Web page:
What are we to make of it? It is clear that Nikodim had, or came to have, great sympathy with the Catholic church and that it was not merely a political calculation.

His attitude to Rome, though unique among he hierarchy, was not uncommon among Russian intellectuals after the council. Visitors to the Soveit Union at that time speak of smuggling in the documents of Vatican II.

It was the ecumenical aspect of Pope John's council that most intrigued them: It seemed to presage the fulfillment of the prophecies of Soloviev, who dreamed of reunion between the sister churches.

Another of my questions to Nikodim in 1974 was: "Does the word Jesuit still have the Russian the same pejorative implications it has in the novels of Fyodor Dostoyevski?"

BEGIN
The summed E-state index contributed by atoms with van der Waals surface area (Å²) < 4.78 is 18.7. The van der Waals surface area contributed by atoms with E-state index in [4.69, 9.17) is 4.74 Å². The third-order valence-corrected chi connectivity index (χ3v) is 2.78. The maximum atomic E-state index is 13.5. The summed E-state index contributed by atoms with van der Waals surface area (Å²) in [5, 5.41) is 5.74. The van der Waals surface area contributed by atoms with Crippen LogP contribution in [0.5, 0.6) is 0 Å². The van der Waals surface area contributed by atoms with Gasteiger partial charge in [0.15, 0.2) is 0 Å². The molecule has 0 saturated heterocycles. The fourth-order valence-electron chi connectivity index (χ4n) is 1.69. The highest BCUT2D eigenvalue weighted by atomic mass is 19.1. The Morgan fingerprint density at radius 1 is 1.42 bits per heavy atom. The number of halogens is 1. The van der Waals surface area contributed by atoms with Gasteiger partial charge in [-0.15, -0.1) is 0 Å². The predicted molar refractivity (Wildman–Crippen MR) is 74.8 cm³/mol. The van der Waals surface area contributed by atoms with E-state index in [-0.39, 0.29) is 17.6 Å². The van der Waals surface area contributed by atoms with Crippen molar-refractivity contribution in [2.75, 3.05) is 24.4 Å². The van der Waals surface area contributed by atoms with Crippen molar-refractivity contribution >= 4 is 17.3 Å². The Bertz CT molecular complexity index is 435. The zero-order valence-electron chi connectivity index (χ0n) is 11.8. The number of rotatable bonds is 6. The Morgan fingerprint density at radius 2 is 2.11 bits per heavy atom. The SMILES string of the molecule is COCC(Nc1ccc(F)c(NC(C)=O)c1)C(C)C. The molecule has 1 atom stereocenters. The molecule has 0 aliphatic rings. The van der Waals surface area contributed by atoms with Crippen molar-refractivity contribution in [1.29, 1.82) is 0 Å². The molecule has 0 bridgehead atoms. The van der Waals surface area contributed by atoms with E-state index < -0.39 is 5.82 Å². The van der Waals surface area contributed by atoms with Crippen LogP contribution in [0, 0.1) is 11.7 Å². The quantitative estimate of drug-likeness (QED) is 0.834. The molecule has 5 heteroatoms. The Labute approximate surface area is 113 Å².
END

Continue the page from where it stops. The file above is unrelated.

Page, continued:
Back through the translator the answer came: "The Jesuits should be grateful to Catherine the Great of Russia who saved them in their hour of peril." True enough: The papal decree abolishing the Jesuits was never promulgated in the Russian empire.

Havryliv has left Rome and is now back in Ukraine after -- as one of his professors put it -- "getting some theology into his head."

I suggest that the Lithuanian Capuchin, the source for the story, took Nikodim's role as dispenser of sacraments to Catholics and exaggerated it into conversion. This enhances rather than diminishes Nikodim's role.
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Author:Hebblethwaite, Peter
Publication:National Catholic Reporter
Article Type:Book Review
Date:Apr 9, 1993